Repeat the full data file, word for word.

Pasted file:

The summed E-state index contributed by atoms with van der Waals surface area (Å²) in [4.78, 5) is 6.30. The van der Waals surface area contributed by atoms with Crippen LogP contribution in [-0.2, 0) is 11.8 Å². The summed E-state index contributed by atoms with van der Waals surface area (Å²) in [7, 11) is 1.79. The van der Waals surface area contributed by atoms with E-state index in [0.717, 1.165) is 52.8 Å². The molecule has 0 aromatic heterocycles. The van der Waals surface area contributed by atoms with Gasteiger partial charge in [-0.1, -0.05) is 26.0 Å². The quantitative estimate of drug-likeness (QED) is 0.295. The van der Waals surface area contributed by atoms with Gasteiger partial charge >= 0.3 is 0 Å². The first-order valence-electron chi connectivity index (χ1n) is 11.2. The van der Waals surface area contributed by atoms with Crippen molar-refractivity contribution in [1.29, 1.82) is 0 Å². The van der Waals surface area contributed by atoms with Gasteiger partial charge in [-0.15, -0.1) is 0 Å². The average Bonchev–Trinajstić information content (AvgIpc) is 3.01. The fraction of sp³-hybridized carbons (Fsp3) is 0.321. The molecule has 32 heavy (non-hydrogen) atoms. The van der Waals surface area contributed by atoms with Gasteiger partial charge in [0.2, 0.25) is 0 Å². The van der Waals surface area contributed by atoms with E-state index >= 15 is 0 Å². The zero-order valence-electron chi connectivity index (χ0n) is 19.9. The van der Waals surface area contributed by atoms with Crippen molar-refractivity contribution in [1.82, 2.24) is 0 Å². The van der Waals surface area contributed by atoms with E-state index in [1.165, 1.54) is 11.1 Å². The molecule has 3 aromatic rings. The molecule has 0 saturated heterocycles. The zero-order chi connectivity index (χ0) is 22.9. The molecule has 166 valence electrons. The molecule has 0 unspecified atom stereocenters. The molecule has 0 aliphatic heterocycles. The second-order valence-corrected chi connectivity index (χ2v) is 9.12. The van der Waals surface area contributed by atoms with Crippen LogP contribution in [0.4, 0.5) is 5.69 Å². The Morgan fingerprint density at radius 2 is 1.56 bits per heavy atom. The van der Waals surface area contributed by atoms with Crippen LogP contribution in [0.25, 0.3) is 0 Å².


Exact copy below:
The summed E-state index contributed by atoms with van der Waals surface area (Å²) in [4.78, 5) is 6.30. The van der Waals surface area contributed by atoms with Crippen LogP contribution in [-0.2, 0) is 11.8 Å². The summed E-state index contributed by atoms with van der Waals surface area (Å²) in [7, 11) is 1.79. The van der Waals surface area contributed by atoms with E-state index in [0.717, 1.165) is 52.8 Å². The molecule has 0 aromatic heterocycles. The van der Waals surface area contributed by atoms with Gasteiger partial charge in [-0.1, -0.05) is 26.0 Å². The quantitative estimate of drug-likeness (QED) is 0.295. The van der Waals surface area contributed by atoms with Gasteiger partial charge >= 0.3 is 0 Å². The first-order valence-electron chi connectivity index (χ1n) is 11.2. The van der Waals surface area contributed by atoms with Crippen molar-refractivity contribution in [1.29, 1.82) is 0 Å². The van der Waals surface area contributed by atoms with Gasteiger partial charge in [-0.15, -0.1) is 0 Å². The average Bonchev–Trinajstić information content (AvgIpc) is 3.01. The fraction of sp³-hybridized carbons (Fsp3) is 0.321. The molecule has 32 heavy (non-hydrogen) atoms. The van der Waals surface area contributed by atoms with Gasteiger partial charge in [0.2, 0.25) is 0 Å². The van der Waals surface area contributed by atoms with E-state index >= 15 is 0 Å². The zero-order valence-electron chi connectivity index (χ0n) is 19.9. The van der Waals surface area contributed by atoms with Crippen molar-refractivity contribution in [1.82, 2.24) is 0 Å². The van der Waals surface area contributed by atoms with E-state index in [1.165, 1.54) is 11.1 Å². The molecule has 3 aromatic rings. The molecule has 0 saturated heterocycles. The zero-order chi connectivity index (χ0) is 22.9. The molecule has 166 valence electrons. The molecule has 0 unspecified atom stereocenters. The molecule has 0 aliphatic heterocycles. The second-order valence-corrected chi connectivity index (χ2v) is 9.12. The van der Waals surface area contributed by atoms with Crippen LogP contribution in [0.4, 0.5) is 5.69 Å². The Morgan fingerprint density at radius 2 is 1.56 bits per heavy atom. The van der Waals surface area contributed by atoms with Crippen LogP contribution in [0.25, 0.3) is 0 Å².